What is Lipoproteins?

To be performs their physiological function, lipids must be capable of movement from one cell or tissues to another one in an aqueous environment.

Lipids are bound to specific proteins to form lipoproteins which provide solubility in the aqueous environment and can be metabolised.

Lipoproteins have a spherical shape with neutral lipids such as cholesterol ester or triglycerides at the centre, surrounded by free cholesterol, phospholipids and proteins on the surface. Specific proteins called apolipoproteins which have both hydrophilic and hydrophobic charges on their surface, are associated with lipoproteins.

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Depending on deer density, proteins can be separated into several fractions according to the rate of sedimentation (S) or by Svedberg floatation index (Sf).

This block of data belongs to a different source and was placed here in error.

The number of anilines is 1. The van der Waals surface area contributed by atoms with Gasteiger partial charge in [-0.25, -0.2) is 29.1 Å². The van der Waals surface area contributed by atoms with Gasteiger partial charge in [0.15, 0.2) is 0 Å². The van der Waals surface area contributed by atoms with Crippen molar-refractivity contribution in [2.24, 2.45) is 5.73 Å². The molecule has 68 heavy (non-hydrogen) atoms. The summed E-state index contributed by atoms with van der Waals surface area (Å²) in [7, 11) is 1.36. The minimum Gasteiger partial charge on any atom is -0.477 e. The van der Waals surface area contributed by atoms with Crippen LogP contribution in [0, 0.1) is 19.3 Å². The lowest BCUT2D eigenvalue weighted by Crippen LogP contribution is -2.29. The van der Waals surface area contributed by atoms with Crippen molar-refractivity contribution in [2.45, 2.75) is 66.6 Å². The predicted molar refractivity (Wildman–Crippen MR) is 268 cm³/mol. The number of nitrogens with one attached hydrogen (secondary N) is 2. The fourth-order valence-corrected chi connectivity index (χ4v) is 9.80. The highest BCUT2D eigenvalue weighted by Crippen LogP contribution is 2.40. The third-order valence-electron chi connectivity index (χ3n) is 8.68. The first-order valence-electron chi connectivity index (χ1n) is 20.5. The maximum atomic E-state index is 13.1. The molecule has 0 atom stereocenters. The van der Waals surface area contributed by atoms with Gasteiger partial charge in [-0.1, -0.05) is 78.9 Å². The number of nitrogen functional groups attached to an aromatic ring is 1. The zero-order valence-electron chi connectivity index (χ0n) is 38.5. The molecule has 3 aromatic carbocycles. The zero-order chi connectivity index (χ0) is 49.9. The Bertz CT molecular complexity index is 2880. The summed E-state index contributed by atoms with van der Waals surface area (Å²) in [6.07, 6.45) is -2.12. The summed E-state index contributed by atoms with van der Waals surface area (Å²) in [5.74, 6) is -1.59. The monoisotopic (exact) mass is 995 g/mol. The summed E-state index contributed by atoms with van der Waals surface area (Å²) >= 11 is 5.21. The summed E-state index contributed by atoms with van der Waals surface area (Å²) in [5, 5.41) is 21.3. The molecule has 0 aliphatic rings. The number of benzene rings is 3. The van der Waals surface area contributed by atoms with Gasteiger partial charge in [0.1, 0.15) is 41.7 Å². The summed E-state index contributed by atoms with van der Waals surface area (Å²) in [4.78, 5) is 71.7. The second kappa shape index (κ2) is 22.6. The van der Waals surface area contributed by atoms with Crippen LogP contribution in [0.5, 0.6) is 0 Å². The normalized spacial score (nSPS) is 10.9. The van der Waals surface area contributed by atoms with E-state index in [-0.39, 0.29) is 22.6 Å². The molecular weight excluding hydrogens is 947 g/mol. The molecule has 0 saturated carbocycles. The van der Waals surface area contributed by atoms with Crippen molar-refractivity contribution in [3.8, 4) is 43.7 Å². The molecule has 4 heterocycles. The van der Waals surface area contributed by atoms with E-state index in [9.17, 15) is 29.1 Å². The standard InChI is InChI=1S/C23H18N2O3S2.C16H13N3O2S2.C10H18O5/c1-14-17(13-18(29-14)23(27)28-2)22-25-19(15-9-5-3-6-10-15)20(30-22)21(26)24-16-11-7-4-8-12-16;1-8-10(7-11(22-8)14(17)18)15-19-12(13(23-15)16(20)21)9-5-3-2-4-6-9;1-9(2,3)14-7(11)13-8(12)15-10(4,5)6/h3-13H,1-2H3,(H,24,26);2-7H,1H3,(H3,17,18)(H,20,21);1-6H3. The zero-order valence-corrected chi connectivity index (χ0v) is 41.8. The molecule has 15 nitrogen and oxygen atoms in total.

Usually the sedimentation rate increase with the molecular weight of protein but lipoprotein are exceptions to this rule.

In lipoprotein the lipid fractions attached to their apoprotein are lighter than water, and therefore, lipoproteins are higher molecular weight, low density, large size molecules.

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Ultracentrifugation separate lipoproteins on the basis of their density into very low density lipoprotein (VLDL), inter-mediate-density lipoprotein (IDL), low low density lipoprotein (LDL) and high density lipoprotein (HDL), with exception of chylomicrons.


Chylomicrons are responsible for the visual appearance of the plasma.

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